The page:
Authors: Phillip Marksberry, Daniel Vu, Bruce Hordusky
Addresses: College of Engineering, Center for Manufacturing, University of Kentucky, 414L, CRMS Building, Lexington, KY 40506-0108, USA. ' College of Mechanical Engineering, 9019 Georgian Court, Florence, KY 41042, USA. ' College of Mechanical Engineering, 8772 Honeysuckle Drive, Erie, PA 16509, USA
Abstract: Many companies strive to utilise Toyota|s standardised work (SW) methodology in attempt to make improvements by stabilising existing operations. Unfortunately, most companies who implement SW fail to understand how it is developed to encourage a specific balance between kaizen and standardisation. In turn, most outsiders perceive Toyota to emphasise kaizen over standardisation which causes many of the unique features and characteristics of SW to be improperly understood. This work utilises latent semantic analysis as a new technique to study Toyota|s approach in teaching and developing SW. The findings of this work show that Toyota relies on the principles of the Toyota production system to help teach the achievement of SW. Results also show that Toyota emphasises a number of prerequisites to achieve kaizen to make work more consistent and predictable before improving SW. Other findings show the essential features of SW are strongly related to work analysis and the achievement of quality rather than productivity. The benefits of this work is to improve the way SW is designed and developed to better understand how it is achieved in a lean system.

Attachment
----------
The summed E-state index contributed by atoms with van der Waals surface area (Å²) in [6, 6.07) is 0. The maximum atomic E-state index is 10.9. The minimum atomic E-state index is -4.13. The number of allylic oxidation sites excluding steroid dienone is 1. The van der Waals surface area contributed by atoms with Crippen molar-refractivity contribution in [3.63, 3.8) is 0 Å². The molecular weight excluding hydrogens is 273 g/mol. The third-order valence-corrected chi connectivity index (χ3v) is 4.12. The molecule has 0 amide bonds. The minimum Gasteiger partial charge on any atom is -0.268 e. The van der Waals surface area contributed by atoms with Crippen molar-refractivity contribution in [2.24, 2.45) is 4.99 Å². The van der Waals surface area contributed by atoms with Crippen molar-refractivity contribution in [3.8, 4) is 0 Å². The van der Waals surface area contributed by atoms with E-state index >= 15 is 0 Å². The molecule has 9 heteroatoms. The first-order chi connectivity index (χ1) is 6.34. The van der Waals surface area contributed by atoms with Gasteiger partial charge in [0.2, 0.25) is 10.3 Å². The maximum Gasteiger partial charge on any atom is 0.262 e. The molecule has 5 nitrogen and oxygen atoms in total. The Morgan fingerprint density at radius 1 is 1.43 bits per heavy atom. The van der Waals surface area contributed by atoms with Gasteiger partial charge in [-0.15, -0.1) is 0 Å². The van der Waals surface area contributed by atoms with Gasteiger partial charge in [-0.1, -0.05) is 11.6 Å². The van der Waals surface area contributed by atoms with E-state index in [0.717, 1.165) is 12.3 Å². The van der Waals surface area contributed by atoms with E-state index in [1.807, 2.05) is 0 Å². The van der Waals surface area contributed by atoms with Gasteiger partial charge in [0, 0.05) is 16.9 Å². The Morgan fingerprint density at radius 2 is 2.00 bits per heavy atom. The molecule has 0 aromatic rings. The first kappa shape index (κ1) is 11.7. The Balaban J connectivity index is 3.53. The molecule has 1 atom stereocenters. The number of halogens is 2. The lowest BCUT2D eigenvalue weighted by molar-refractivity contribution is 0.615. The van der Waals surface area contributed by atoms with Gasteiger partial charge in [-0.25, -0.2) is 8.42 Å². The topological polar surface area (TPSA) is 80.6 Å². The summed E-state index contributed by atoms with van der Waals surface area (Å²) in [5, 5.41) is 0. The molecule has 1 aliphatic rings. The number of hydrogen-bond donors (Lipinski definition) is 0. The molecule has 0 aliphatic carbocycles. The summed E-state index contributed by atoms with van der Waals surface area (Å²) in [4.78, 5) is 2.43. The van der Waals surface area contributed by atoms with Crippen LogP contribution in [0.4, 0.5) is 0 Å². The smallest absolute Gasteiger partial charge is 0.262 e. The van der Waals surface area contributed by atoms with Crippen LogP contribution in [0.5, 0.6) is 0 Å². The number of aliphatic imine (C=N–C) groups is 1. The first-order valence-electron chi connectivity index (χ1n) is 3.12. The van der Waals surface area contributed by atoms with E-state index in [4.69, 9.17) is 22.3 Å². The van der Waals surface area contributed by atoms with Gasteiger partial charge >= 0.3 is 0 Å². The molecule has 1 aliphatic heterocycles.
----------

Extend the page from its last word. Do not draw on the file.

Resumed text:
Keywords: lean manufacturing; Toyota; production systems; standardised work; work instruction; semantic analysis; latent analysis; operation stabilisation; kaizen; Japan; continuous improvement; standardisation; prerequisites; consistency; predictability; work analysis; automobile industry; productivity; quality management.
International Journal of Productivity and Quality Management, 2011 Vol.7 No.2, pp.148 - 167
Available online: 21 Feb 2011 *Full-text access for editors Access for subscribers Purchase this article Comment on this article